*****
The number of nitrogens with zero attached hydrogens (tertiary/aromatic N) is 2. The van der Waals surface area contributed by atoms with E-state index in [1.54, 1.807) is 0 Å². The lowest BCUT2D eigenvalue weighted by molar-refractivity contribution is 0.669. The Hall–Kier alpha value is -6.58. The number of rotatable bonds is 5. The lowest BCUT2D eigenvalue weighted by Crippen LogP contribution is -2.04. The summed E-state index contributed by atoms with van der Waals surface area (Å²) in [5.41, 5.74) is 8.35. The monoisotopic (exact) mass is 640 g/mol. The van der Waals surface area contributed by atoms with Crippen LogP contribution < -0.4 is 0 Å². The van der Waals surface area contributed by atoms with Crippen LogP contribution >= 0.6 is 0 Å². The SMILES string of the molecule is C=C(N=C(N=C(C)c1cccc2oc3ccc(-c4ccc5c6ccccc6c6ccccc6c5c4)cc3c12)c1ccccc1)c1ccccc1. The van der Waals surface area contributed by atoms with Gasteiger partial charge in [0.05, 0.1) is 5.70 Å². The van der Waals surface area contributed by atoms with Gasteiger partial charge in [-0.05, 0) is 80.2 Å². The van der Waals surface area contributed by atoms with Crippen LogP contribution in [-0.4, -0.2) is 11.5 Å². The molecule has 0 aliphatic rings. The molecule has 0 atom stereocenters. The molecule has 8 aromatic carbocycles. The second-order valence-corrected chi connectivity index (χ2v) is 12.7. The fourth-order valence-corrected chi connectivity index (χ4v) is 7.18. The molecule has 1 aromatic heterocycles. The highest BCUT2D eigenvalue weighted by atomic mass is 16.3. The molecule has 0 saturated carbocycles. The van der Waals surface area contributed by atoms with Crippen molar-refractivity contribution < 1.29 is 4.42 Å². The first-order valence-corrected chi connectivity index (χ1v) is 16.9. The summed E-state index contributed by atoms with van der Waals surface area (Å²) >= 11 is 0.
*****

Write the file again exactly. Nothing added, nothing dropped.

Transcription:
The number of nitrogens with zero attached hydrogens (tertiary/aromatic N) is 2. The van der Waals surface area contributed by atoms with E-state index in [1.54, 1.807) is 0 Å². The lowest BCUT2D eigenvalue weighted by molar-refractivity contribution is 0.669. The Hall–Kier alpha value is -6.58. The number of rotatable bonds is 5. The lowest BCUT2D eigenvalue weighted by Crippen LogP contribution is -2.04. The summed E-state index contributed by atoms with van der Waals surface area (Å²) in [5.41, 5.74) is 8.35. The monoisotopic (exact) mass is 640 g/mol. The van der Waals surface area contributed by atoms with Crippen LogP contribution < -0.4 is 0 Å². The van der Waals surface area contributed by atoms with Crippen LogP contribution >= 0.6 is 0 Å². The SMILES string of the molecule is C=C(N=C(N=C(C)c1cccc2oc3ccc(-c4ccc5c6ccccc6c6ccccc6c5c4)cc3c12)c1ccccc1)c1ccccc1. The van der Waals surface area contributed by atoms with Gasteiger partial charge in [0.05, 0.1) is 5.70 Å². The van der Waals surface area contributed by atoms with Gasteiger partial charge in [-0.05, 0) is 80.2 Å². The van der Waals surface area contributed by atoms with Crippen LogP contribution in [-0.4, -0.2) is 11.5 Å². The molecule has 0 aliphatic rings. The molecule has 0 atom stereocenters. The molecule has 8 aromatic carbocycles. The second-order valence-corrected chi connectivity index (χ2v) is 12.7. The fourth-order valence-corrected chi connectivity index (χ4v) is 7.18. The molecule has 1 aromatic heterocycles. The highest BCUT2D eigenvalue weighted by atomic mass is 16.3. The molecule has 0 saturated carbocycles. The van der Waals surface area contributed by atoms with Crippen molar-refractivity contribution < 1.29 is 4.42 Å². The first-order valence-corrected chi connectivity index (χ1v) is 16.9. The summed E-state index contributed by atoms with van der Waals surface area (Å²) >= 11 is 0.